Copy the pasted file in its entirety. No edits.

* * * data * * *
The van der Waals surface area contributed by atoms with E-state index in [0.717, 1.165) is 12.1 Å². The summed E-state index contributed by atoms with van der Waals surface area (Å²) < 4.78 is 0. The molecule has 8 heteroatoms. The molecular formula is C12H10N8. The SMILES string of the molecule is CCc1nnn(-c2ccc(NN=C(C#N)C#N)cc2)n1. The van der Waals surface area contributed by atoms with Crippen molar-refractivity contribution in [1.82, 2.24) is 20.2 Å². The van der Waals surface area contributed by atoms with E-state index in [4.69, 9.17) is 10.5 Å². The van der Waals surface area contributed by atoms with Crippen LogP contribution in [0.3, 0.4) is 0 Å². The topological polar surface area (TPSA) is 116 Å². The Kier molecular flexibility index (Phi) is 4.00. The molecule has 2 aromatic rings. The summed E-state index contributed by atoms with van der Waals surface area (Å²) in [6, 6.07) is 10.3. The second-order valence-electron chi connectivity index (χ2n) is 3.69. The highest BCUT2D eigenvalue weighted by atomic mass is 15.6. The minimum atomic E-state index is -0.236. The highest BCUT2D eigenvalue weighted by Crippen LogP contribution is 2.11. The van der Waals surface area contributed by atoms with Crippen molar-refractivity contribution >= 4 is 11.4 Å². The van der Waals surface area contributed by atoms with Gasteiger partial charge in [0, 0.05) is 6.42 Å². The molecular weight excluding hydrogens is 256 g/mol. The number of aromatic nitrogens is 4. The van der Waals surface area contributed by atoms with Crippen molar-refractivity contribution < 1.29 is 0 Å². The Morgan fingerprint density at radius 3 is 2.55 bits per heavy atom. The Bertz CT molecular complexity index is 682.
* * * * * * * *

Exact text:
The van der Waals surface area contributed by atoms with E-state index in [0.717, 1.165) is 12.1 Å². The summed E-state index contributed by atoms with van der Waals surface area (Å²) < 4.78 is 0. The molecule has 8 heteroatoms. The molecular formula is C12H10N8. The SMILES string of the molecule is CCc1nnn(-c2ccc(NN=C(C#N)C#N)cc2)n1. The van der Waals surface area contributed by atoms with Crippen molar-refractivity contribution in [1.82, 2.24) is 20.2 Å². The van der Waals surface area contributed by atoms with E-state index in [4.69, 9.17) is 10.5 Å². The van der Waals surface area contributed by atoms with Crippen LogP contribution in [0.3, 0.4) is 0 Å². The topological polar surface area (TPSA) is 116 Å². The Kier molecular flexibility index (Phi) is 4.00. The molecule has 2 aromatic rings. The summed E-state index contributed by atoms with van der Waals surface area (Å²) in [6, 6.07) is 10.3. The second-order valence-electron chi connectivity index (χ2n) is 3.69. The highest BCUT2D eigenvalue weighted by atomic mass is 15.6. The minimum atomic E-state index is -0.236. The highest BCUT2D eigenvalue weighted by Crippen LogP contribution is 2.11. The van der Waals surface area contributed by atoms with Crippen molar-refractivity contribution >= 4 is 11.4 Å². The van der Waals surface area contributed by atoms with Gasteiger partial charge in [0, 0.05) is 6.42 Å². The molecular weight excluding hydrogens is 256 g/mol. The number of aromatic nitrogens is 4. The van der Waals surface area contributed by atoms with Crippen molar-refractivity contribution < 1.29 is 0 Å². The Morgan fingerprint density at radius 3 is 2.55 bits per heavy atom. The Bertz CT molecular complexity index is 682.